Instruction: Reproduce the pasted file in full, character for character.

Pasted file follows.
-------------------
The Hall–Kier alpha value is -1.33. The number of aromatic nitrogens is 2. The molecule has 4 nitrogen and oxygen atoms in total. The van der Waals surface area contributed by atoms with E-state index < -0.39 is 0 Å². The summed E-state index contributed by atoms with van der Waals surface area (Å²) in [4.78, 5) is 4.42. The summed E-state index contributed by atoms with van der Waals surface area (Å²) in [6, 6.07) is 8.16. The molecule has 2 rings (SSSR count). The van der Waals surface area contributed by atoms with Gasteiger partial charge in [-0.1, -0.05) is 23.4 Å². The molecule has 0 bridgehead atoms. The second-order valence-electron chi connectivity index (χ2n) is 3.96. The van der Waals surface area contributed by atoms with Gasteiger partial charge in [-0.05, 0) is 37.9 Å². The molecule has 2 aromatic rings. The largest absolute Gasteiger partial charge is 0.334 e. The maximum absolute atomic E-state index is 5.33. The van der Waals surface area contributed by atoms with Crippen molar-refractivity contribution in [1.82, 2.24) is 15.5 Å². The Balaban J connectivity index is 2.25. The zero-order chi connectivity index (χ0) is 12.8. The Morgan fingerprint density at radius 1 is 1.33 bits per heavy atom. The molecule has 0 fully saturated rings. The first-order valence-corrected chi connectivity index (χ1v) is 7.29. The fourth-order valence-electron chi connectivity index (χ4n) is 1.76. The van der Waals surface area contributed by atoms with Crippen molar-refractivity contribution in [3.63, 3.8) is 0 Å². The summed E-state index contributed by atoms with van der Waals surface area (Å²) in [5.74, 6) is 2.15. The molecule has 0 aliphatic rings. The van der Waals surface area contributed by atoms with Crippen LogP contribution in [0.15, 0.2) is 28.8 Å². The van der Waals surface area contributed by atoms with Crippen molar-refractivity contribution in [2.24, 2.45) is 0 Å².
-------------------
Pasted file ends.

The Hall–Kier alpha value is -1.33. The number of aromatic nitrogens is 2. The molecule has 4 nitrogen and oxygen atoms in total. The van der Waals surface area contributed by atoms with E-state index < -0.39 is 0 Å². The summed E-state index contributed by atoms with van der Waals surface area (Å²) in [4.78, 5) is 4.42. The summed E-state index contributed by atoms with van der Waals surface area (Å²) in [6, 6.07) is 8.16. The molecule has 2 rings (SSSR count). The van der Waals surface area contributed by atoms with Gasteiger partial charge in [-0.1, -0.05) is 23.4 Å². The molecule has 0 bridgehead atoms. The second-order valence-electron chi connectivity index (χ2n) is 3.96. The van der Waals surface area contributed by atoms with Gasteiger partial charge in [-0.05, 0) is 37.9 Å². The molecule has 2 aromatic rings. The largest absolute Gasteiger partial charge is 0.334 e. The maximum absolute atomic E-state index is 5.33. The van der Waals surface area contributed by atoms with Crippen molar-refractivity contribution in [1.82, 2.24) is 15.5 Å². The Balaban J connectivity index is 2.25. The zero-order chi connectivity index (χ0) is 12.8. The Morgan fingerprint density at radius 1 is 1.33 bits per heavy atom. The molecule has 0 fully saturated rings. The first-order valence-corrected chi connectivity index (χ1v) is 7.29. The fourth-order valence-electron chi connectivity index (χ4n) is 1.76. The van der Waals surface area contributed by atoms with Crippen molar-refractivity contribution in [3.63, 3.8) is 0 Å². The summed E-state index contributed by atoms with van der Waals surface area (Å²) in [5.74, 6) is 2.15. The molecule has 0 aliphatic rings. The van der Waals surface area contributed by atoms with Crippen LogP contribution in [0.15, 0.2) is 28.8 Å². The van der Waals surface area contributed by atoms with Crippen molar-refractivity contribution in [2.24, 2.45) is 0 Å².